Texas Bar B Q serves delicious smoked meats like beef brisket, pork loin, Texas sausage, and turkey. The meats are served sliced, without sauce, on a sheet of butcher paper. There is barbecue sauce on each table in a huge bottle. The sauce is a delicious combination of the tart, vinegar-based, western North Carolina sauce and sweet, Kansas City style sauce that is a little thicker. The smoked pork loin is also served with pineapple-jalepeño salsa that Paul loved. They also have ribs and sandwiches. Prices are reasonable at $6.50 for a half pound of meat. The side dishes are so-so, but the smoked meats more than make up for them.
Durango, CO, was named for Durango, Mexico. The name comes from a Basque word "urango" meaning water town. The name is very fitting because the Animas River follows a C-shaped course through town.
The official name of the Aminas River is El Rio de las Animas Perdidas, which roughly translated, means River of Lost Souls. It was so named because several Spanish explorers who set out on the river disappeared and their bodies were never found.
Today, the river is a real treasure and is an important source of recreation in the area. Durango must have more than a dozen river outfitters. We saw their converted school buses everywhere with kayaks and inner tubes on the roof, towing trailers piled high with rubber rafts.
When we rode the Durango & Silverton Railroad, we saw many rafters on the upper part of the river below Silverton. This is where the outfitters take you if you want a little wilder ride since there is more drop to the river in the mountains and, therefore, more white water.
We also saw many people with rafts, inner tubes, and kayaks floating on the river through town. This is where the outfitters take you if you want a milder, more relaxing float trip.
Durango has made a sterling effort to take advantage of the recreational aspects of the river by building a paved bicycle/walking trail along the river most of the way through town. There are also several parks along the walkway. We took a walk a little way down the trail one morning and watched the kayaks...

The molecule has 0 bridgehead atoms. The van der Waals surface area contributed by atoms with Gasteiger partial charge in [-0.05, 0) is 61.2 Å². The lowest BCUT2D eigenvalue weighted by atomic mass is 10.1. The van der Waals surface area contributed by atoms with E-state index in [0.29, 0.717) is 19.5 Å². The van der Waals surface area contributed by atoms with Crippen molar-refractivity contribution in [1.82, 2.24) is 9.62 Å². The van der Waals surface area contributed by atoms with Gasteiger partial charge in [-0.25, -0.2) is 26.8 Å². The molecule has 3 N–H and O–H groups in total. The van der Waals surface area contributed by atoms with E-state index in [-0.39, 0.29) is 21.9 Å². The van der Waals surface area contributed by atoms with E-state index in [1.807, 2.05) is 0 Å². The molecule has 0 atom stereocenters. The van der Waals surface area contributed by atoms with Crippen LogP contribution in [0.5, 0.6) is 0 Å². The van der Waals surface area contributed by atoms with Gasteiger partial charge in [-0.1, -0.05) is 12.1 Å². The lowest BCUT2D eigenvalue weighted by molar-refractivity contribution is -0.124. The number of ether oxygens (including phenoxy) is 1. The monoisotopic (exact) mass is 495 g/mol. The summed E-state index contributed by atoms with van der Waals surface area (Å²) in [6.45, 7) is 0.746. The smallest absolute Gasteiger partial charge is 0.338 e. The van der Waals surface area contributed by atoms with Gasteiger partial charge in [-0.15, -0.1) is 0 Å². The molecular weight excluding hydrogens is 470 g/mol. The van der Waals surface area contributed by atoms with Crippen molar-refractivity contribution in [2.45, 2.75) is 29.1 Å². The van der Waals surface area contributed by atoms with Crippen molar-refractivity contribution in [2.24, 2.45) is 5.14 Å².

...and rafts go by.
Mining for gold and silver is an integral part of the history of Durango, Silverton, and other small towns in the San Juan Mountains. We decided it would be interesting to find out more about mining so we drove back to Silverton bright and early one morning to tour the Old Hundred Gold Mine. Although it took three and a half hours to get to Silverton by train, it is only about 45 miles north of the campground and only took a little over an hour by car. Well, OK, it takes an hour and a half if you stop a bunch of times for photos.
Unfortunately, it was another cloudy day in the mountains, as many days seem to be. Except for the day we left Durango, there were clouds over the mountains even when it was mostly sunny in Durango. Even so, the mountain views are gorgeous.
We got a few glimpses of the sun, but the clouds still hung around the peaks.
This view across this lake was very picturesque.
We got to the mine just in time to don our raincoats and hard hats and make the 11:00 tour.
The reason for the hard hats was obvious - low clearances and the possibility a loose rock could fall on your head from above. The reason for the raincoats wasn't immediately apparent, but we got a clue when the guide handed us a towel to use to dry off the seats in the mine car. Then we all piled in and headed off into the mine.
As soon as we entered the tunnel, we knew the reason we were all wearing raincoats and the reason we had to dry off the seats. There was water, lots of water - not dripping, but pouring through the rock over our heads. Fortunately, the heavy water is only for the first several hundred feet and it subsides when you get further into the mine.